incontinence

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incontinence

[in′känt·ən·əns]
(medicine)
Inability to control the natural evacuations, as the feces or the urine; specifically, involuntary evacuation from organic causes.
McGraw-Hill Dictionary of Scientific & Technical Terms, 6E, Copyright © 2003 by The McGraw-Hill Companies, Inc.
References in periodicals archive ?
Overflow incontinence, which is the feeling that the bladder is always full, accompanied by dribbling of urine, is rare in women.
Importantly, reductions in encopresis were also associated with increases in the frequency of bowel movements, which is consistent with the assumption that encopresis is a function of constipation and overflow incontinence.
This technology is a noninvasive way to repeatedly assess patients who have or are at risk lot urinary retention and overflow incontinence. This includes patients who have weak detrusor muscle contractions resulting from diabetes, Parkinson disease and spinal cord injuries or who take medications that interfere with bladder emptying.
Overflow incontinence refers to leakage that occurs when the quantity of urine produced exceeds the bladder's holding capacity.
That's when you've found that one overflow incontinence patient who you don't want to operate on," he said.
* Overflow incontinence, an inability to empty the bladder properly, which can cause frequent or constant dribbling of urine.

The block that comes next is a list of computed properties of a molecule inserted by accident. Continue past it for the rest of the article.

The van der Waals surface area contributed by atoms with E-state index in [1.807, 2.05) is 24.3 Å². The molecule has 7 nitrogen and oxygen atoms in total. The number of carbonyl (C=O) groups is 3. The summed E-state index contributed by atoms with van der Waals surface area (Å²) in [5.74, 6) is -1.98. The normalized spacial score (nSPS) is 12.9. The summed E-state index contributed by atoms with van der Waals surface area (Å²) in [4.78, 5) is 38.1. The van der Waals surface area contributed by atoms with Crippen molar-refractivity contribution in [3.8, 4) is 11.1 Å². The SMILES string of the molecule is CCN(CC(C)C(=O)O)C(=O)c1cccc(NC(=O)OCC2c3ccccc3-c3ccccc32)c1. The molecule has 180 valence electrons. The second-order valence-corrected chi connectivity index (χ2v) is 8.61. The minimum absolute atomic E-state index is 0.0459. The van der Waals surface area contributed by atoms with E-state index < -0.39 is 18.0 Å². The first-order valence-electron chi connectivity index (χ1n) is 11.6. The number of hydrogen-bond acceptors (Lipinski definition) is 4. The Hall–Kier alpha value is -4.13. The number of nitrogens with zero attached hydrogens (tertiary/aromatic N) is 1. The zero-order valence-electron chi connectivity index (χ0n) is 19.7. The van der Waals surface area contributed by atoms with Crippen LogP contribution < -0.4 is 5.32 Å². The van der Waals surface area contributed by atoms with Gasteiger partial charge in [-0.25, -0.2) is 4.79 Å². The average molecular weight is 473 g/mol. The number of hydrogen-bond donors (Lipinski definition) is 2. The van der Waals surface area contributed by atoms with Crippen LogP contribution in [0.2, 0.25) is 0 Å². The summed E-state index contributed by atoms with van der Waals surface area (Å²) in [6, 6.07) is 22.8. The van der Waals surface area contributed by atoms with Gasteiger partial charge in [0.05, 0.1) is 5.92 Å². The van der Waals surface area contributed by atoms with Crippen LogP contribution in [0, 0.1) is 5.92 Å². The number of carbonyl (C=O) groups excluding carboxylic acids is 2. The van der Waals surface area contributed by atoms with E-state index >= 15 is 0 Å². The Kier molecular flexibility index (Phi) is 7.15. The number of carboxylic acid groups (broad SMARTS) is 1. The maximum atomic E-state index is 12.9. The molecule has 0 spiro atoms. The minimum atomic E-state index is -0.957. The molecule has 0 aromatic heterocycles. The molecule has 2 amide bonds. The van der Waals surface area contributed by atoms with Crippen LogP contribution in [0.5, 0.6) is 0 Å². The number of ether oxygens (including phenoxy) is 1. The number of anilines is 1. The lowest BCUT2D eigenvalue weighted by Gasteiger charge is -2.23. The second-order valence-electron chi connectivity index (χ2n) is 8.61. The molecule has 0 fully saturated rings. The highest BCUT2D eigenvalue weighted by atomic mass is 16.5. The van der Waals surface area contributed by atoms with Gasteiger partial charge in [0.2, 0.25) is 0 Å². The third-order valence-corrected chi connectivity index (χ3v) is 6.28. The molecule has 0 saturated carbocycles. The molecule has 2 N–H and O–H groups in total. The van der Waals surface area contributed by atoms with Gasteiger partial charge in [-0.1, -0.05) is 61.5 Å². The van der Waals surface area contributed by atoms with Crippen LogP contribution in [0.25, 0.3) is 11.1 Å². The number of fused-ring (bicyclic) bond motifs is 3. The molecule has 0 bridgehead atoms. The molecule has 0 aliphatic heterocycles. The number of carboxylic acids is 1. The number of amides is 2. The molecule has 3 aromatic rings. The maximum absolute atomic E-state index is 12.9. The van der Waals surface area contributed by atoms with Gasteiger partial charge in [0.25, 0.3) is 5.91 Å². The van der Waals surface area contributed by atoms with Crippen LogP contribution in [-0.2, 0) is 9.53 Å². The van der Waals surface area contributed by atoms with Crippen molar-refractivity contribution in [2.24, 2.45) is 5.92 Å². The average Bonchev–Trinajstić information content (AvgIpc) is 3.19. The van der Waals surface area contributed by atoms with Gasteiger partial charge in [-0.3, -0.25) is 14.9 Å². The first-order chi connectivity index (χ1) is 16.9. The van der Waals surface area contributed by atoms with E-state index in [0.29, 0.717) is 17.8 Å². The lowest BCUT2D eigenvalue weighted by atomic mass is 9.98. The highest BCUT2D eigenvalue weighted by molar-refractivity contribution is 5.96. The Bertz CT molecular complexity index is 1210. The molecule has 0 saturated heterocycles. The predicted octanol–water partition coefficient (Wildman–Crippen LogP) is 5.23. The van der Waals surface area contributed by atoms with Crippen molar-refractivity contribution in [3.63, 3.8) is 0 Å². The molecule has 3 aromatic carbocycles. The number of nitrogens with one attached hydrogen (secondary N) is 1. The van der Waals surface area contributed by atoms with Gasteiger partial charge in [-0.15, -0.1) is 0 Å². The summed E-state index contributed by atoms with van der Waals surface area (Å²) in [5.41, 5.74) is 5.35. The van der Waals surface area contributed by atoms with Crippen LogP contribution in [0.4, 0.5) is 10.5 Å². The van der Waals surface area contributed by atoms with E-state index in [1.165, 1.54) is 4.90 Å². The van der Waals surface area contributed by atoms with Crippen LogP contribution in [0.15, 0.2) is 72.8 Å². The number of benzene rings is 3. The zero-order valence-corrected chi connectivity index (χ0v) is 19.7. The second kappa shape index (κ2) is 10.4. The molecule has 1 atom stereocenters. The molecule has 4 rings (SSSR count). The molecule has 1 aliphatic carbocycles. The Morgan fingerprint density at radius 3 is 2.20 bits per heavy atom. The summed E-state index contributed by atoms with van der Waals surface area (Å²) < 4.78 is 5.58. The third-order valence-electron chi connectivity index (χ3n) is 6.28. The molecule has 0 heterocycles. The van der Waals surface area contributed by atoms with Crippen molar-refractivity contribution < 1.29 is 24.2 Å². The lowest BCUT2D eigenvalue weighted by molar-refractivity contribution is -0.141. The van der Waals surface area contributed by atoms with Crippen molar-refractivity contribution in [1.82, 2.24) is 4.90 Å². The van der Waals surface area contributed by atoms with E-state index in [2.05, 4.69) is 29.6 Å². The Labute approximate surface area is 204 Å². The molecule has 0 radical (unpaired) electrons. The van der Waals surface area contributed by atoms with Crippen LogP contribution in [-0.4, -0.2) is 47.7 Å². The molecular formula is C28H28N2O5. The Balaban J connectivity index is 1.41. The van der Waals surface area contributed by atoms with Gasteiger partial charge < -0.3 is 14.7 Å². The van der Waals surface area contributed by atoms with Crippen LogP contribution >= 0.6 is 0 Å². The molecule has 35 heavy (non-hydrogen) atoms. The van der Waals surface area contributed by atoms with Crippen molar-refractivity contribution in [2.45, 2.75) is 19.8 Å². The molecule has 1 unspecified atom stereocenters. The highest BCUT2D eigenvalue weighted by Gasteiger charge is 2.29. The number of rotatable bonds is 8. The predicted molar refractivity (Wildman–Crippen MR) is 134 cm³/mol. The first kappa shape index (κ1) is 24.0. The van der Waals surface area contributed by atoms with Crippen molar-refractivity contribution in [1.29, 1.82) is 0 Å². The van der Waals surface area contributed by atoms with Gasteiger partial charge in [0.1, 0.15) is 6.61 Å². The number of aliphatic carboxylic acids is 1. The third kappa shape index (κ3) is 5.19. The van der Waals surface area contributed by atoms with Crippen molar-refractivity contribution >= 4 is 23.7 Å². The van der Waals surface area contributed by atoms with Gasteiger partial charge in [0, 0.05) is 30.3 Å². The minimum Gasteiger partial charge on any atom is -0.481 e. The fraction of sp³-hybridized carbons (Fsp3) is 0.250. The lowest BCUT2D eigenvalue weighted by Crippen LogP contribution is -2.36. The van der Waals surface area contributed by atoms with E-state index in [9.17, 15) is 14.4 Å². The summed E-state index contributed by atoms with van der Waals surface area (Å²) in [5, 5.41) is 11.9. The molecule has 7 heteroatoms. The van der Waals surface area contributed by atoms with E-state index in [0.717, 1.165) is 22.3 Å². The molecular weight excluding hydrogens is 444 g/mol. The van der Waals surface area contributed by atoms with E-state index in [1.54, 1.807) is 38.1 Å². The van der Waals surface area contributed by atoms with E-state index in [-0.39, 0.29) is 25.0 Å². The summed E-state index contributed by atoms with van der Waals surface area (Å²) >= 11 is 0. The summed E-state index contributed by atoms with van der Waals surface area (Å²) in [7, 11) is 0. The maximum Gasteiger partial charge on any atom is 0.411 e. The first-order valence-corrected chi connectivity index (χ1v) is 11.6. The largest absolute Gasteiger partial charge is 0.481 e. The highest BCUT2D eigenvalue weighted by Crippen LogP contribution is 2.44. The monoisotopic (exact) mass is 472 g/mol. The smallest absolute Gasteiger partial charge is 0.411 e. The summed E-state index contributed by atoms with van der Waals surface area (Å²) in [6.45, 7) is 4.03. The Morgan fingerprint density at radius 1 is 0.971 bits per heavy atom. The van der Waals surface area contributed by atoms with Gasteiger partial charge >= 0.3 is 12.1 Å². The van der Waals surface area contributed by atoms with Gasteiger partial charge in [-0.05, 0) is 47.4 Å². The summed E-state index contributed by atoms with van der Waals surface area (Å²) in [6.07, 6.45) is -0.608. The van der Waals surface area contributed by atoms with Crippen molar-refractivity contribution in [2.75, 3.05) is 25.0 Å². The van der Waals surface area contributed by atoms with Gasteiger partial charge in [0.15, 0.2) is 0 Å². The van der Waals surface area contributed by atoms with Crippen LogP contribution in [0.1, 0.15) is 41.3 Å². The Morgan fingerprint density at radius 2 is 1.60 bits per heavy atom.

If your bladder is always full so that it continually leaks urine, you have overflow incontinence. Weak bladder muscles or a blocked urethra can cause this type of incontinence.
Overflow incontinence occurs when the bladder is allowed to become so full that it simply overflows; people with this type may feel that they never completely empty their bladder.
Stool impaction Patients with stool Disimpaction impaction present with restores continence either urge or in most instances overflow incontinence. if this was the Stool impaction may cause.
The remaining 39 patients formed a heterogeneous reference group with genuine stress incontinence (5/39), incontinence of mixed or questionable type (7/39), overflow incontinence (1/39) or no objective leakage on video-urodynamics (with or without detrusor instability) (26/39).
Types include stress incontinence (characterized by loss of urine while exercising or moving in a certain way); urge incontinence (urine loss when a strong urge to go to the bathroom is felt); overflow incontinence (individual has a feeling that the bladder is never completely emptied); and neurogenic incontinence (a result of head or brain trauma, spinal cord damage, back injury, or spina bidifa).
* Overflow incontinence is more common in men, and is typically caused by prostatic disease.